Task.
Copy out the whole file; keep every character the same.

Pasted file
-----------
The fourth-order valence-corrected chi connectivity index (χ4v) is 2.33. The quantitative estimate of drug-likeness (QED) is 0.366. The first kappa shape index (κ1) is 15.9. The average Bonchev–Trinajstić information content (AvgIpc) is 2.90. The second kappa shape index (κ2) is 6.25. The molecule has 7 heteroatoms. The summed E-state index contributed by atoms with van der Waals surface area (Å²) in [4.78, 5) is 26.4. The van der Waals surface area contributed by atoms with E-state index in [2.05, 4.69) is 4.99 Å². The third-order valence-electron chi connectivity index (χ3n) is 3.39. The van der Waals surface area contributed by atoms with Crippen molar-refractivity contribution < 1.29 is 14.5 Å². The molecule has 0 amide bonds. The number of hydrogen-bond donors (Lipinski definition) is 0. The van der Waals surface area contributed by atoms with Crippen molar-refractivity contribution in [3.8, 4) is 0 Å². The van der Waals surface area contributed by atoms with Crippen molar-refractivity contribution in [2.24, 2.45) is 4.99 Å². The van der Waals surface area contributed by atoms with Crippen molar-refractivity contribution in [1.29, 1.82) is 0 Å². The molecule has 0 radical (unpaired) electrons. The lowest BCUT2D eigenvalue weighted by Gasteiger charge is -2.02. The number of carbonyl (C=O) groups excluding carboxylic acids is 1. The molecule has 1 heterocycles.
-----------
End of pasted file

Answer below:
The fourth-order valence-corrected chi connectivity index (χ4v) is 2.33. The quantitative estimate of drug-likeness (QED) is 0.366. The first kappa shape index (κ1) is 15.9. The average Bonchev–Trinajstić information content (AvgIpc) is 2.90. The second kappa shape index (κ2) is 6.25. The molecule has 7 heteroatoms. The summed E-state index contributed by atoms with van der Waals surface area (Å²) in [4.78, 5) is 26.4. The van der Waals surface area contributed by atoms with E-state index in [2.05, 4.69) is 4.99 Å². The third-order valence-electron chi connectivity index (χ3n) is 3.39. The van der Waals surface area contributed by atoms with Crippen molar-refractivity contribution < 1.29 is 14.5 Å². The molecule has 0 amide bonds. The number of hydrogen-bond donors (Lipinski definition) is 0. The van der Waals surface area contributed by atoms with Crippen molar-refractivity contribution in [3.8, 4) is 0 Å². The van der Waals surface area contributed by atoms with Crippen molar-refractivity contribution in [2.24, 2.45) is 4.99 Å². The van der Waals surface area contributed by atoms with Crippen molar-refractivity contribution in [1.29, 1.82) is 0 Å². The molecule has 0 radical (unpaired) electrons. The lowest BCUT2D eigenvalue weighted by Gasteiger charge is -2.02. The number of carbonyl (C=O) groups excluding carboxylic acids is 1. The molecule has 1 heterocycles.